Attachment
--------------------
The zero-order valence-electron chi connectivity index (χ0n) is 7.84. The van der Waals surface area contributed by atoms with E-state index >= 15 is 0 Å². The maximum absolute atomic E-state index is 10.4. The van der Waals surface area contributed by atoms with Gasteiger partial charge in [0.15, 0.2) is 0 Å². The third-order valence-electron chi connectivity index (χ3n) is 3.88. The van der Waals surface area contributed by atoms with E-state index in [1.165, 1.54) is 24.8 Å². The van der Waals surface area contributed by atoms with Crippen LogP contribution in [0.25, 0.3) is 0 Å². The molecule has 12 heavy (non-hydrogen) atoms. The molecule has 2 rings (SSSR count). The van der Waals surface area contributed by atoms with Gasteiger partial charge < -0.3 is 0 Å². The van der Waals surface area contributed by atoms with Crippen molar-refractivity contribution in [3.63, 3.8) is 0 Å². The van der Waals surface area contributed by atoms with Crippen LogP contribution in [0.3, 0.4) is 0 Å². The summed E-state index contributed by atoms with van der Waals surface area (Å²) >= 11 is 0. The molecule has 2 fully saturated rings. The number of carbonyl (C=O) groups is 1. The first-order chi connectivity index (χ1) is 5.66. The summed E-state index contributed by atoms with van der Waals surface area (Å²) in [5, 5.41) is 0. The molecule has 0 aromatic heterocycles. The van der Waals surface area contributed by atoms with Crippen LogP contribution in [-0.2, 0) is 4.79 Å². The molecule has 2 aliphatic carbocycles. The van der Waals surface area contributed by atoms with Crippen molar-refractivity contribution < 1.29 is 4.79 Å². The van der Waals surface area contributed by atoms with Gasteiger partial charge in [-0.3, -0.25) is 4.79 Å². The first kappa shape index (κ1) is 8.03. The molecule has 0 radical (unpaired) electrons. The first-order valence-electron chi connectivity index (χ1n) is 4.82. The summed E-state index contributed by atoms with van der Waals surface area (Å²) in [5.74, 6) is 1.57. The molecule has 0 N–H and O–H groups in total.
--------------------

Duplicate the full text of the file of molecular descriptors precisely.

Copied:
The zero-order valence-electron chi connectivity index (χ0n) is 7.84. The van der Waals surface area contributed by atoms with E-state index >= 15 is 0 Å². The maximum absolute atomic E-state index is 10.4. The van der Waals surface area contributed by atoms with Gasteiger partial charge in [0.15, 0.2) is 0 Å². The third-order valence-electron chi connectivity index (χ3n) is 3.88. The van der Waals surface area contributed by atoms with E-state index in [1.165, 1.54) is 24.8 Å². The van der Waals surface area contributed by atoms with Crippen LogP contribution in [0.25, 0.3) is 0 Å². The molecule has 12 heavy (non-hydrogen) atoms. The molecule has 2 rings (SSSR count). The van der Waals surface area contributed by atoms with Gasteiger partial charge < -0.3 is 0 Å². The van der Waals surface area contributed by atoms with Crippen molar-refractivity contribution in [3.63, 3.8) is 0 Å². The van der Waals surface area contributed by atoms with Crippen LogP contribution in [0.3, 0.4) is 0 Å². The summed E-state index contributed by atoms with van der Waals surface area (Å²) >= 11 is 0. The molecule has 2 fully saturated rings. The number of carbonyl (C=O) groups is 1. The first-order chi connectivity index (χ1) is 5.66. The summed E-state index contributed by atoms with van der Waals surface area (Å²) in [5, 5.41) is 0. The molecule has 0 aromatic heterocycles. The van der Waals surface area contributed by atoms with Crippen LogP contribution in [-0.2, 0) is 4.79 Å². The molecule has 2 aliphatic carbocycles. The van der Waals surface area contributed by atoms with Crippen molar-refractivity contribution < 1.29 is 4.79 Å². The van der Waals surface area contributed by atoms with Gasteiger partial charge in [-0.3, -0.25) is 4.79 Å². The first kappa shape index (κ1) is 8.03. The molecule has 0 radical (unpaired) electrons. The first-order valence-electron chi connectivity index (χ1n) is 4.82. The summed E-state index contributed by atoms with van der Waals surface area (Å²) in [5.74, 6) is 1.57. The molecule has 0 N–H and O–H groups in total.